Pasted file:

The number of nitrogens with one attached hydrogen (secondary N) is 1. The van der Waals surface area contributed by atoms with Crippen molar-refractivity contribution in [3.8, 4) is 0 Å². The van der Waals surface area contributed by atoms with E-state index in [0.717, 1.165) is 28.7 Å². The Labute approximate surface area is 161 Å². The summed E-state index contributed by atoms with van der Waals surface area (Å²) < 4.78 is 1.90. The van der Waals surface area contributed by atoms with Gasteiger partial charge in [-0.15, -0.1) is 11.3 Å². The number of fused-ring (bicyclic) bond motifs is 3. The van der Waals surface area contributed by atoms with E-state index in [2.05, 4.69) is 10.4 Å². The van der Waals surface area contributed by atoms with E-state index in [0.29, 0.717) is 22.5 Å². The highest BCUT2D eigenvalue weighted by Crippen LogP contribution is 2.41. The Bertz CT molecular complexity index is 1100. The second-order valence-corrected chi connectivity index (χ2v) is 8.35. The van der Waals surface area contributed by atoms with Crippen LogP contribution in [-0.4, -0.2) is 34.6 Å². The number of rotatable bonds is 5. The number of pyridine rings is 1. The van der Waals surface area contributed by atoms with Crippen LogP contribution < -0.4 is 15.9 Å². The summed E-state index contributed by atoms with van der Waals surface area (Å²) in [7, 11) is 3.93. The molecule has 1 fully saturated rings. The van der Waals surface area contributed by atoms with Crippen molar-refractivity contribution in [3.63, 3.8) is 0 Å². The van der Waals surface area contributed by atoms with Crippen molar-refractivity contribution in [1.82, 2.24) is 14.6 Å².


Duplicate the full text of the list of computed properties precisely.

The number of nitrogens with one attached hydrogen (secondary N) is 1. The van der Waals surface area contributed by atoms with Crippen molar-refractivity contribution in [3.8, 4) is 0 Å². The van der Waals surface area contributed by atoms with E-state index in [0.717, 1.165) is 28.7 Å². The Labute approximate surface area is 161 Å². The summed E-state index contributed by atoms with van der Waals surface area (Å²) < 4.78 is 1.90. The van der Waals surface area contributed by atoms with Gasteiger partial charge in [-0.15, -0.1) is 11.3 Å². The number of fused-ring (bicyclic) bond motifs is 3. The van der Waals surface area contributed by atoms with E-state index in [2.05, 4.69) is 10.4 Å². The van der Waals surface area contributed by atoms with E-state index in [0.29, 0.717) is 22.5 Å². The highest BCUT2D eigenvalue weighted by Crippen LogP contribution is 2.41. The Bertz CT molecular complexity index is 1100. The second-order valence-corrected chi connectivity index (χ2v) is 8.35. The van der Waals surface area contributed by atoms with Crippen LogP contribution in [-0.4, -0.2) is 34.6 Å². The number of rotatable bonds is 5. The number of pyridine rings is 1. The van der Waals surface area contributed by atoms with Crippen LogP contribution < -0.4 is 15.9 Å². The summed E-state index contributed by atoms with van der Waals surface area (Å²) in [7, 11) is 3.93. The molecule has 1 fully saturated rings. The van der Waals surface area contributed by atoms with Crippen molar-refractivity contribution in [3.63, 3.8) is 0 Å². The van der Waals surface area contributed by atoms with Crippen molar-refractivity contribution in [1.82, 2.24) is 14.6 Å².